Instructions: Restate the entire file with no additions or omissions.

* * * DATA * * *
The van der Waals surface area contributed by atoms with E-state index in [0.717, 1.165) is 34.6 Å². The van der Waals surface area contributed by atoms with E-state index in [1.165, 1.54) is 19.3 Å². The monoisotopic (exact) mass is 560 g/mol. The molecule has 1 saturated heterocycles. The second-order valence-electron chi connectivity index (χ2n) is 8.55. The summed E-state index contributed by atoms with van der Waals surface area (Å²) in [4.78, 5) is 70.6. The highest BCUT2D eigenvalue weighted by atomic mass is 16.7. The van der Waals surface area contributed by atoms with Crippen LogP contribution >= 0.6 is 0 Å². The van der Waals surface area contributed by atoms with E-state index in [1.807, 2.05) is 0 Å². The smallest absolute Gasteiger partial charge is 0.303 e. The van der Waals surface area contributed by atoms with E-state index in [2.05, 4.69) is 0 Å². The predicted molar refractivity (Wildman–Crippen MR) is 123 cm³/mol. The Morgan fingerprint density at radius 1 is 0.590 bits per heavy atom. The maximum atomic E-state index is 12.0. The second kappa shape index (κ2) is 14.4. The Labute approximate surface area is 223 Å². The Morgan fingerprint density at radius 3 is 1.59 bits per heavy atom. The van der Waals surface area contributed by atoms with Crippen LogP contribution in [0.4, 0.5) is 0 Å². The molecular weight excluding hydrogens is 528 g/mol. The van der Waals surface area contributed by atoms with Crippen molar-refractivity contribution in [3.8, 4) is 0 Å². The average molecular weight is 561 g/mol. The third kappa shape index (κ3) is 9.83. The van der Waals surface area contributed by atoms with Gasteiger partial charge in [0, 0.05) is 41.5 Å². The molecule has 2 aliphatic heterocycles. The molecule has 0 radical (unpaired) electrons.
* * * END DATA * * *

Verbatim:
The van der Waals surface area contributed by atoms with E-state index in [0.717, 1.165) is 34.6 Å². The van der Waals surface area contributed by atoms with E-state index in [1.165, 1.54) is 19.3 Å². The monoisotopic (exact) mass is 560 g/mol. The molecule has 1 saturated heterocycles. The second-order valence-electron chi connectivity index (χ2n) is 8.55. The summed E-state index contributed by atoms with van der Waals surface area (Å²) in [4.78, 5) is 70.6. The highest BCUT2D eigenvalue weighted by atomic mass is 16.7. The van der Waals surface area contributed by atoms with Crippen LogP contribution >= 0.6 is 0 Å². The van der Waals surface area contributed by atoms with E-state index in [1.807, 2.05) is 0 Å². The smallest absolute Gasteiger partial charge is 0.303 e. The van der Waals surface area contributed by atoms with E-state index in [2.05, 4.69) is 0 Å². The predicted molar refractivity (Wildman–Crippen MR) is 123 cm³/mol. The Morgan fingerprint density at radius 1 is 0.590 bits per heavy atom. The maximum atomic E-state index is 12.0. The second kappa shape index (κ2) is 14.4. The Labute approximate surface area is 223 Å². The Morgan fingerprint density at radius 3 is 1.59 bits per heavy atom. The van der Waals surface area contributed by atoms with Crippen LogP contribution in [0.4, 0.5) is 0 Å². The molecular weight excluding hydrogens is 528 g/mol. The van der Waals surface area contributed by atoms with Crippen molar-refractivity contribution in [3.8, 4) is 0 Å². The average molecular weight is 561 g/mol. The third kappa shape index (κ3) is 9.83. The van der Waals surface area contributed by atoms with Gasteiger partial charge in [0, 0.05) is 41.5 Å². The molecule has 2 aliphatic heterocycles. The molecule has 0 radical (unpaired) electrons.